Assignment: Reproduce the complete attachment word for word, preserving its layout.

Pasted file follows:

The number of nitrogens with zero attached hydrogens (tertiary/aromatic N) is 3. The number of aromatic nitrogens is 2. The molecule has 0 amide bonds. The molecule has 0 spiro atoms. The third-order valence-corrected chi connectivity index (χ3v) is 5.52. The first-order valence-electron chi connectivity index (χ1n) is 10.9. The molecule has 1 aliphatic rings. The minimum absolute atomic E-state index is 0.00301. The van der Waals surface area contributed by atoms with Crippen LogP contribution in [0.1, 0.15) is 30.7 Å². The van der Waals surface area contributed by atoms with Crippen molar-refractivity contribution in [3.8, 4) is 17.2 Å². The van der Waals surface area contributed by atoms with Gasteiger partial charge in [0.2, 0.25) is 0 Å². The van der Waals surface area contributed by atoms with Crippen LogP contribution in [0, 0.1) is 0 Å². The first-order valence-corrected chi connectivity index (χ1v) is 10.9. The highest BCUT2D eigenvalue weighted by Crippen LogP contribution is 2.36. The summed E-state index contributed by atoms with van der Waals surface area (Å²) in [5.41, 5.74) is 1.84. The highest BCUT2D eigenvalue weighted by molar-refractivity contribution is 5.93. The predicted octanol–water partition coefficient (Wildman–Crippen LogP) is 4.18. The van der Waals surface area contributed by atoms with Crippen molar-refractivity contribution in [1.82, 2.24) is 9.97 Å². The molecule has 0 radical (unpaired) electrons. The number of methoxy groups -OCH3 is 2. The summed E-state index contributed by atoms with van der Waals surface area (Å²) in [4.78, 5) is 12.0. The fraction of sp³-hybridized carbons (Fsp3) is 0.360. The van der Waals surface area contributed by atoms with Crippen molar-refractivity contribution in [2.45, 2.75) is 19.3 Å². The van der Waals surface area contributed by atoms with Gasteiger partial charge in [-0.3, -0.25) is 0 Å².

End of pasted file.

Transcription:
The number of nitrogens with zero attached hydrogens (tertiary/aromatic N) is 3. The number of aromatic nitrogens is 2. The molecule has 0 amide bonds. The molecule has 0 spiro atoms. The third-order valence-corrected chi connectivity index (χ3v) is 5.52. The first-order valence-electron chi connectivity index (χ1n) is 10.9. The molecule has 1 aliphatic rings. The minimum absolute atomic E-state index is 0.00301. The van der Waals surface area contributed by atoms with Crippen LogP contribution in [0.1, 0.15) is 30.7 Å². The van der Waals surface area contributed by atoms with Crippen molar-refractivity contribution in [3.8, 4) is 17.2 Å². The van der Waals surface area contributed by atoms with Gasteiger partial charge in [0.2, 0.25) is 0 Å². The van der Waals surface area contributed by atoms with Crippen LogP contribution in [0, 0.1) is 0 Å². The first-order valence-corrected chi connectivity index (χ1v) is 10.9. The highest BCUT2D eigenvalue weighted by Crippen LogP contribution is 2.36. The summed E-state index contributed by atoms with van der Waals surface area (Å²) in [5.41, 5.74) is 1.84. The highest BCUT2D eigenvalue weighted by molar-refractivity contribution is 5.93. The predicted octanol–water partition coefficient (Wildman–Crippen LogP) is 4.18. The van der Waals surface area contributed by atoms with Crippen molar-refractivity contribution in [1.82, 2.24) is 9.97 Å². The molecule has 0 radical (unpaired) electrons. The number of methoxy groups -OCH3 is 2. The summed E-state index contributed by atoms with van der Waals surface area (Å²) in [4.78, 5) is 12.0. The fraction of sp³-hybridized carbons (Fsp3) is 0.360. The van der Waals surface area contributed by atoms with Crippen molar-refractivity contribution in [2.45, 2.75) is 19.3 Å². The van der Waals surface area contributed by atoms with Gasteiger partial charge in [-0.3, -0.25) is 0 Å².